Interactive features carry this unicorn board book for toddlers.

READ REVIEW

MY MAGICAL UNICORN

From the My Magical Friends series

Unicorns, rainbows, and interactive features come together in this durable board book.

A perky unicorn graces the cover, and the wheel integrated in the cover page can be used to rotate the sparkly, colorful lines on her rainbow mane, tail, and hooves for a pleasant striped effect. “A unicorn skipped out one day, / spreading magic on her way.” The rainbow unicorn wanders through her enchanted land, chasing away the clouds, stopping rain, and fixing torn fairy wings. Text is sparse, just one sentence-cum-couplet on each of the four double-page spreads, offering little substance for toddlers and not fully connecting with the illustrations. Cartoony illustrations are colorful yet simplistic, reminiscent of animated children’s television programming. Wafting clouds of stars represent unicorn magic, with birds, flowers, pale-skinned fairies, butterflies, and other insects scattered throughout. The final double-page spread shows a herd of unicorns of different colors frolicking together. Beyond the wheel on the cover, other interactive mechanisms include smooth pull-out tabs and sturdy sliders, which toddlers may easily enjoy while developing motor skills. The turn-push-pull-slide features of this book are developmentally perfect for the age, and they are the true adventure in this sturdy book. It’s a shame the text and illustrations fail to deliver in terms of edutainment and pale in comparison to the interactive features.

Interactive features carry this unicorn board book for toddlers. (Novelty board book. 2-4)

Pub Date: Feb. 12, 2019

ISBN: 978-1-4197-3729-9

Page Count: 8

Publisher: abramsappleseed

Review Posted Online: Jan. 28, 2019

Kirkus Reviews Issue: Feb. 15, 2019

Did you like this book?

No Comments Yet

Though slight, this story has compensatory interactive components and characters that are time-tested kid-pleasers.

SHARK BITE!

Poor Mark the shark can’t make any friends because all the other fish are frightened of his teeth.

When a crab pinches Mark’s tail, Mark gets angry and yells for all the fish to come out: “If you won’t be my friends, then you’ll be my dinner!” At this, a concerned octopus reaches out to Mark, accidentally tickling him and making him laugh. When the other fish hear the shark laugh, they realize he’s not actually scary after all, and suddenly, Mark has lots of fishy friends. Each double-page spread has a slider, allowing readers to move the shark’s teeth up and down by pulling a tab, making him cry, chomp, and laugh. Companion volume Dino Chomp, also featuring big biting teeth operated by sliders, tells the story of a T. Rex tricked out of his dinner. Both titles suffer from flimsy plots and generic art, depending on the interactivity of the moving mouths to draw kids in. Considering how satisfying it is to make those teeth go chomp, chomp, chomp, though, it may be enough.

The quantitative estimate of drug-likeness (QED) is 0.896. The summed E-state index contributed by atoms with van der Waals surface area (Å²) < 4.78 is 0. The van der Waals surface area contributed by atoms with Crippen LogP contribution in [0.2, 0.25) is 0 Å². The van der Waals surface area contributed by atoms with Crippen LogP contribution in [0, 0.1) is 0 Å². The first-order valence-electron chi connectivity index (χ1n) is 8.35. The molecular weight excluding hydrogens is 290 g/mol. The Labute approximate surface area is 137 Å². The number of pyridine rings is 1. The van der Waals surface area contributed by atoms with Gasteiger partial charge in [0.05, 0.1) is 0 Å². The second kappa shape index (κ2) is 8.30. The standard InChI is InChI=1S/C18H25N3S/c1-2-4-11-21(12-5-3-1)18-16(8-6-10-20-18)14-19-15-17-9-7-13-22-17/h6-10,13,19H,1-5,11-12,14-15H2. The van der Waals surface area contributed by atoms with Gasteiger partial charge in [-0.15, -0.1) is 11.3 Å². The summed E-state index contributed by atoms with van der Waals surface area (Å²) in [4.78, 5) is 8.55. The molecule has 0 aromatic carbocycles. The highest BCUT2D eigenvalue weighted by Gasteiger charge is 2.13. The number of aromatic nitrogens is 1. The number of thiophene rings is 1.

Though slight, this story has compensatory interactive components and characters that are time-tested kid-pleasers. (Board book. 2-4)

Pub Date: June 2, 2015

ISBN: 978-1-4998-0107-1

Page Count: 12

Publisher: Little Bee

Review Posted Online: May 18, 2015

Kirkus Reviews Issue: July 1, 2015

Did you like this book?

No Comments Yet

For the youngest of unicorn fanatics; others may want to look for their magic elsewhere.

TWINKLE, TWINKLE, UNICORN

A young unicorn frolics with friends and family to the tune and lyric structure of “Twinkle, Twinkle, Little Star.”

Predictably, the singable text reads: “Twinkle, Twinkle, unicorn, / sparkle with your magic horn. // Leaping over clouds so high, / like a diamond in the sky.” Each double-page spread shows the titular creature, yellow and with a rainbow mane, tail, and horn, leaping over rainbows, cavorting with bumblebees, and dancing with a pink bunny, among others. As night falls, the unicorn enjoys a story from what are likely parental figures, an older pink unicorn sporting a necklace and a blue unicorn with bow tie (it seems gender stereotypes exist among legendary creatures, too). Waring’s childlike art is a candy-colored explosion, with big-eyed critters, both legendary and real, all with chunky, toddler-esque physiques. While the verse is nothing new (“Twinkle, Twinkle Little Star” has arguably been rewritten more than any other children’s song) and there is little substance, it scans and sings relatively easily. Youngsters will be drawn to the sparkly rainbow on the cover.

For the youngest of unicorn fanatics; others may want to look for their magic elsewhere. (Board book. 2-4)

Pub Date: March 5, 2019

ISBN: 978-1-5344-3973-3

Page Count: 7

Publisher: Little Simon/Simon & Schuster

Review Posted Online: March 27, 2019

Kirkus Reviews Issue: April 15, 2019

Did you like this book?

No Comments Yet
more